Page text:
Joseph Mallord William Turner

Klotten and Burg Coraidelstein from the West


In Tate Britain

Prints and Drawings Room

View by appointment
Joseph Mallord William Turner 1775–1851
Gouache and watercolour on paper
Support: 140 × 189 mm
Accepted by the nation as part of the Turner Bequest 1856
Turner Bequest CCXXI D

Display caption

Nos.69 and 70 show two very different faces of the same town. In no.69 Klotten appears the epitome of serenity, its castle apparently situated upon a gentle slope. The most finished area is the hillside, where brilliant sunlight is powerfully represented by pure colour. In no.70, however, the castle appears precariously perched on the brink of an abyss and the ensemble takes on a far more dynamic character which is underlined by Turner's expressive handling and clashing colours.

Gallery label, August 1991

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Catalogue entry

In this drawing, the picturesque Moselle village of Klotten is represented in brilliant bold colour. Klotten’s principal landmarks, the spired Church of Saint-Maximin and the ruins of the medieval Burg Coraidelstein are left in ‘negative’, unpainted by Turner and instead simply outlined with vivid red ink and a luminescent, almost fluorescent, coral pink gouache. This technique is used again to render the row of houses and buildings lining the waterfront. In that instance, Turner has smudged the pink gouache at the base of the buildings, which gives the impression of their forms reflecting iridescently on the mirror surface of the river.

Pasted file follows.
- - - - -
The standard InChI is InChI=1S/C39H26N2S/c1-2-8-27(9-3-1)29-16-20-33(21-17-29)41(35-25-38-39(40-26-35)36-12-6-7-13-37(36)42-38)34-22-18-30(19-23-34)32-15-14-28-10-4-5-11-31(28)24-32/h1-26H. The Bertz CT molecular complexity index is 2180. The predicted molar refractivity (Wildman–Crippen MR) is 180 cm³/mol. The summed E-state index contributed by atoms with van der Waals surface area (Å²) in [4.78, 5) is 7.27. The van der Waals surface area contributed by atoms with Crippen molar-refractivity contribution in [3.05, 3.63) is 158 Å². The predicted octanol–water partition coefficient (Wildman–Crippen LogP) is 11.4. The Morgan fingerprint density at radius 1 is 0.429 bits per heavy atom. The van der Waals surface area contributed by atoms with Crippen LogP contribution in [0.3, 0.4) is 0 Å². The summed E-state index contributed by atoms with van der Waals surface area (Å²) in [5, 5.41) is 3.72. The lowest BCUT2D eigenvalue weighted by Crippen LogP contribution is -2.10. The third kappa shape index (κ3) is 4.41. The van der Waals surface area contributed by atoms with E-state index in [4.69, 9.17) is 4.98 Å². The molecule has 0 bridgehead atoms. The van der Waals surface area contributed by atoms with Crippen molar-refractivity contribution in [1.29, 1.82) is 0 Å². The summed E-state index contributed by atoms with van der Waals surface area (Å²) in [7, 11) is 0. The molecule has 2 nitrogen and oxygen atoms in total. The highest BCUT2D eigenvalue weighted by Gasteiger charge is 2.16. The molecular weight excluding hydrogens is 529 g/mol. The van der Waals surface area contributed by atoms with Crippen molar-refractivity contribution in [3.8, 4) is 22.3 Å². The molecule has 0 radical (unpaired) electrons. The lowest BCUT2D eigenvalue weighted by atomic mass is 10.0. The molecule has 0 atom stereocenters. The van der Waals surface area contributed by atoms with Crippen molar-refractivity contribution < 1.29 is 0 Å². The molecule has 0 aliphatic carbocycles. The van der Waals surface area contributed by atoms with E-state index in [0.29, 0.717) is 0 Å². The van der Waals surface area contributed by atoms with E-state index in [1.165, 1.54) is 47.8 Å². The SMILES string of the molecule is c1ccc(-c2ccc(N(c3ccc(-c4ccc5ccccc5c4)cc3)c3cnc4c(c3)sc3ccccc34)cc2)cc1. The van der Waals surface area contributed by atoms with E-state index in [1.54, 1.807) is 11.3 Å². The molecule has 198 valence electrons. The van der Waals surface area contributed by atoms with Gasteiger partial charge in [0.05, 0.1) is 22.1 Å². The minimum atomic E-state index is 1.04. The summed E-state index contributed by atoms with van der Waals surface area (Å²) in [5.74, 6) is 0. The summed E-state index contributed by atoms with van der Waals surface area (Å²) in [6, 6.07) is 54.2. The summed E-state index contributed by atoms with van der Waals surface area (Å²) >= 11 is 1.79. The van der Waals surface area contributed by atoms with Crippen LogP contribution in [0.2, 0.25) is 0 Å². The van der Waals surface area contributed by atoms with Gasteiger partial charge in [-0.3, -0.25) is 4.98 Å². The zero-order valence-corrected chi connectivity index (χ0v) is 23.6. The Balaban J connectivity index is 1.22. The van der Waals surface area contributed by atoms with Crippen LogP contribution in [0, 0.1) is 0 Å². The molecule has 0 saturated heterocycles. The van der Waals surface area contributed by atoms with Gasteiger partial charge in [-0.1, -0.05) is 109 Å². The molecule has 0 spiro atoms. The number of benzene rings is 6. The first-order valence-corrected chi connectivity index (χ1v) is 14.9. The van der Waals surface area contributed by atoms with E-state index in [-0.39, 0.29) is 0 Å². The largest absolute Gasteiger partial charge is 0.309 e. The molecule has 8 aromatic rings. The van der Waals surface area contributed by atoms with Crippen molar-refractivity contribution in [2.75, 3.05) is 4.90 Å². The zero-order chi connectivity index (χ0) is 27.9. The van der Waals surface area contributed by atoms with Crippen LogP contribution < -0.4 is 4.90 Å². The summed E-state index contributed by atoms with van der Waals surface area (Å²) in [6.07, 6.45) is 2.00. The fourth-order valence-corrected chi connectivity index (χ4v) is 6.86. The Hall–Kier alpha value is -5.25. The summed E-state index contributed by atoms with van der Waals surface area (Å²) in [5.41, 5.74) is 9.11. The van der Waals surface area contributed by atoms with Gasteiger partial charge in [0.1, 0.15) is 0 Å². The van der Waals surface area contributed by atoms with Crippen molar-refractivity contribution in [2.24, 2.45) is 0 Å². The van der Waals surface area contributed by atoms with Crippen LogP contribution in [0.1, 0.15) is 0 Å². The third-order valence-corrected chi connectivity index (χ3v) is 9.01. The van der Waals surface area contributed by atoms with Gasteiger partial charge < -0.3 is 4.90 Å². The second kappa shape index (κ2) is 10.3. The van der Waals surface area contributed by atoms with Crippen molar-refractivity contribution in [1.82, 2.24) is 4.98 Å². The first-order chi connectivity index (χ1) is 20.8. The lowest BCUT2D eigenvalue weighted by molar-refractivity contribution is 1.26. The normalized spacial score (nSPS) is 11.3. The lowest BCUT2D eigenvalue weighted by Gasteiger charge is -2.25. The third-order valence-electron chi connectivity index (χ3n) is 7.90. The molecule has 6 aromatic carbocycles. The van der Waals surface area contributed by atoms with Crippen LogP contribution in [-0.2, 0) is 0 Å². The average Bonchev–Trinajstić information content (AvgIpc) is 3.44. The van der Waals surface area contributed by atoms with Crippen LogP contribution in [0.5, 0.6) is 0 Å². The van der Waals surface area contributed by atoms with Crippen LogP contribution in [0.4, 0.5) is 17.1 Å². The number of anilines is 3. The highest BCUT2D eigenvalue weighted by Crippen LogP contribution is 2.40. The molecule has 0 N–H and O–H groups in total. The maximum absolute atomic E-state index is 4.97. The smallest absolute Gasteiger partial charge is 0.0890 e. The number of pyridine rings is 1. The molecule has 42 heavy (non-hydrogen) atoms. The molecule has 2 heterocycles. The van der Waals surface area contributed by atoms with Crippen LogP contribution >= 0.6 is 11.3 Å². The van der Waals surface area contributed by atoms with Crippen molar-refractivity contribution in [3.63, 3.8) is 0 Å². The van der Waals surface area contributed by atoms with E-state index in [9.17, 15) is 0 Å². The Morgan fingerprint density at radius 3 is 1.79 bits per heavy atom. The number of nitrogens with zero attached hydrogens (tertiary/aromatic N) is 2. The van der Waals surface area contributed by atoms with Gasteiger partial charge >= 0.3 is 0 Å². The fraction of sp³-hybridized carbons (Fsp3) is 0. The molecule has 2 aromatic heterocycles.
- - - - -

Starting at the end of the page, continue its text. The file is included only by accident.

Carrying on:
The conical mount atop which Coraidelstein Castle is perched is coloured in opaque shades of gold, citrine and maize yellow. Broad applications of rust, mauve and pale indigo pigment mark out the surrounding peaks, their pits, crags and striations penned in with hairline strokes of red ink. As the watercolour wash has mottled some of the blue paper beneath is left exposed, giving an impression of the uneven texture of rock.
This drawing is developed from a preliminary pencil sketch in the Cochem to Coblenz – Home sketchbook (Tate D28550; Turner Bequest CCXCI 7 a). There is a further gouache of Klotten and Castle Coraidelstein, taken from an easterly perspective, on Tate D29029; Turner Bequest CCXCII 78.
Stamped in black ink with Turner Bequest monogram and ‘CCXXI D’ at bottom centre; inscribed in pencil ‘CCXXI D’ bottom centre and ‘14a’ at centre towards top and ‘29a’beneath.

Alice Rylance-Watson
September 2013

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